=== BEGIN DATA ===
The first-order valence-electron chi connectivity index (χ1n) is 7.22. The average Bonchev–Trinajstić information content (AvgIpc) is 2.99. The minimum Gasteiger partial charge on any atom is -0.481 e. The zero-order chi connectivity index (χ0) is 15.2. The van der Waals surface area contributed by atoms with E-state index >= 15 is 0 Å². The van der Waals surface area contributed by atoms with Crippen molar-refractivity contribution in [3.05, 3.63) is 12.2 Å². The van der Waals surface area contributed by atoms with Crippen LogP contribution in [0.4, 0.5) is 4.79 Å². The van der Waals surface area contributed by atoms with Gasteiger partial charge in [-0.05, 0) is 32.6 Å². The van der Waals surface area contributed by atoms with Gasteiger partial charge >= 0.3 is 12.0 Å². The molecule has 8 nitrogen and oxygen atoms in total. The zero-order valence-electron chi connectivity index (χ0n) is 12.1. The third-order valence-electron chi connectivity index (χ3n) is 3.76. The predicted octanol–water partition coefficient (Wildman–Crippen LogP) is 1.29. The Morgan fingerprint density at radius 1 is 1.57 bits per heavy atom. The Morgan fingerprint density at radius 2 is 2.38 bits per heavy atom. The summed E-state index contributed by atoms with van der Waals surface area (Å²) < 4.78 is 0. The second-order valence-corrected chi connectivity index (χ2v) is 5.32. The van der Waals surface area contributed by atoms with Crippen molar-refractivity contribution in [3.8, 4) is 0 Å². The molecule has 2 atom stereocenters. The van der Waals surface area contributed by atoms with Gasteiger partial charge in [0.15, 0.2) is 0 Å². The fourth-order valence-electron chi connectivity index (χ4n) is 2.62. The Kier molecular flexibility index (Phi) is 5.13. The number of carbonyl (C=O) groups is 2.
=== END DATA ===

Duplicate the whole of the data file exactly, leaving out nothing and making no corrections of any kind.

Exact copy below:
The first-order valence-electron chi connectivity index (χ1n) is 7.22. The average Bonchev–Trinajstić information content (AvgIpc) is 2.99. The minimum Gasteiger partial charge on any atom is -0.481 e. The zero-order chi connectivity index (χ0) is 15.2. The van der Waals surface area contributed by atoms with E-state index >= 15 is 0 Å². The van der Waals surface area contributed by atoms with Crippen molar-refractivity contribution in [3.05, 3.63) is 12.2 Å². The van der Waals surface area contributed by atoms with Crippen LogP contribution in [0.4, 0.5) is 4.79 Å². The van der Waals surface area contributed by atoms with Gasteiger partial charge in [-0.05, 0) is 32.6 Å². The van der Waals surface area contributed by atoms with Gasteiger partial charge >= 0.3 is 12.0 Å². The molecule has 8 nitrogen and oxygen atoms in total. The zero-order valence-electron chi connectivity index (χ0n) is 12.1. The third-order valence-electron chi connectivity index (χ3n) is 3.76. The predicted octanol–water partition coefficient (Wildman–Crippen LogP) is 1.29. The Morgan fingerprint density at radius 1 is 1.57 bits per heavy atom. The Morgan fingerprint density at radius 2 is 2.38 bits per heavy atom. The summed E-state index contributed by atoms with van der Waals surface area (Å²) < 4.78 is 0. The second-order valence-corrected chi connectivity index (χ2v) is 5.32. The van der Waals surface area contributed by atoms with Crippen molar-refractivity contribution in [3.8, 4) is 0 Å². The molecule has 2 atom stereocenters. The van der Waals surface area contributed by atoms with Gasteiger partial charge in [0.15, 0.2) is 0 Å². The fourth-order valence-electron chi connectivity index (χ4n) is 2.62. The Kier molecular flexibility index (Phi) is 5.13. The number of carbonyl (C=O) groups is 2.